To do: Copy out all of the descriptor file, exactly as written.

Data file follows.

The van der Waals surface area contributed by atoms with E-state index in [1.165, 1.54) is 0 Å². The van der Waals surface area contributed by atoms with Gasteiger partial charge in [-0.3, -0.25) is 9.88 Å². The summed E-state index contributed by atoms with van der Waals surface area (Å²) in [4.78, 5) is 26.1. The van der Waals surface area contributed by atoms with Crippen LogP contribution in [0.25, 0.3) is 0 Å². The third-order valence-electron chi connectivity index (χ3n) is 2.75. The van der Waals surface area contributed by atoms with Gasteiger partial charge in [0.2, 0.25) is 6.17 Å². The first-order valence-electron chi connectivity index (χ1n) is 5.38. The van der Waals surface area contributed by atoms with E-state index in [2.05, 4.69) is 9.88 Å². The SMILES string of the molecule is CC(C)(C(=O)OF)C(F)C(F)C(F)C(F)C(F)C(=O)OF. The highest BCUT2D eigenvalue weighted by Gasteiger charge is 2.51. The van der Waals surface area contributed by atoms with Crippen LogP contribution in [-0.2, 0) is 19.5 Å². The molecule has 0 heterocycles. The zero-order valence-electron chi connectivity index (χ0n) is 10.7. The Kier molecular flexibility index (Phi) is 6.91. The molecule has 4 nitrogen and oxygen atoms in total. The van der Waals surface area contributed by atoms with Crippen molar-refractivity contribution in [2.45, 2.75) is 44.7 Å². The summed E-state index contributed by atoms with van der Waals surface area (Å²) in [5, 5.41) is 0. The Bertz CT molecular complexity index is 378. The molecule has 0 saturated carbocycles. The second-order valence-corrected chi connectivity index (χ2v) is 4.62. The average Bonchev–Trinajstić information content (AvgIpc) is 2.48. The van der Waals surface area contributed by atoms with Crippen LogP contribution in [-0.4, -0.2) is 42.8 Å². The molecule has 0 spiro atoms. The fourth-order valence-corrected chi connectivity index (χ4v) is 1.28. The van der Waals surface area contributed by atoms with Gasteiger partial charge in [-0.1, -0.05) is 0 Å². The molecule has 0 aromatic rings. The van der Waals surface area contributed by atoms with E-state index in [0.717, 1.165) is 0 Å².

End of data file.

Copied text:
The van der Waals surface area contributed by atoms with E-state index in [1.165, 1.54) is 0 Å². The van der Waals surface area contributed by atoms with Gasteiger partial charge in [-0.3, -0.25) is 9.88 Å². The summed E-state index contributed by atoms with van der Waals surface area (Å²) in [4.78, 5) is 26.1. The van der Waals surface area contributed by atoms with Crippen LogP contribution in [0.25, 0.3) is 0 Å². The third-order valence-electron chi connectivity index (χ3n) is 2.75. The van der Waals surface area contributed by atoms with Gasteiger partial charge in [0.2, 0.25) is 6.17 Å². The first-order valence-electron chi connectivity index (χ1n) is 5.38. The van der Waals surface area contributed by atoms with E-state index in [2.05, 4.69) is 9.88 Å². The SMILES string of the molecule is CC(C)(C(=O)OF)C(F)C(F)C(F)C(F)C(F)C(=O)OF. The highest BCUT2D eigenvalue weighted by Gasteiger charge is 2.51. The van der Waals surface area contributed by atoms with Crippen LogP contribution in [-0.2, 0) is 19.5 Å². The molecule has 0 heterocycles. The zero-order valence-electron chi connectivity index (χ0n) is 10.7. The Kier molecular flexibility index (Phi) is 6.91. The molecule has 4 nitrogen and oxygen atoms in total. The van der Waals surface area contributed by atoms with Crippen molar-refractivity contribution in [2.45, 2.75) is 44.7 Å². The summed E-state index contributed by atoms with van der Waals surface area (Å²) in [5, 5.41) is 0. The Bertz CT molecular complexity index is 378. The molecule has 0 saturated carbocycles. The second-order valence-corrected chi connectivity index (χ2v) is 4.62. The average Bonchev–Trinajstić information content (AvgIpc) is 2.48. The van der Waals surface area contributed by atoms with Crippen LogP contribution in [-0.4, -0.2) is 42.8 Å². The molecule has 0 spiro atoms. The fourth-order valence-corrected chi connectivity index (χ4v) is 1.28. The van der Waals surface area contributed by atoms with Gasteiger partial charge in [-0.1, -0.05) is 0 Å². The molecule has 0 aromatic rings. The van der Waals surface area contributed by atoms with E-state index in [0.717, 1.165) is 0 Å².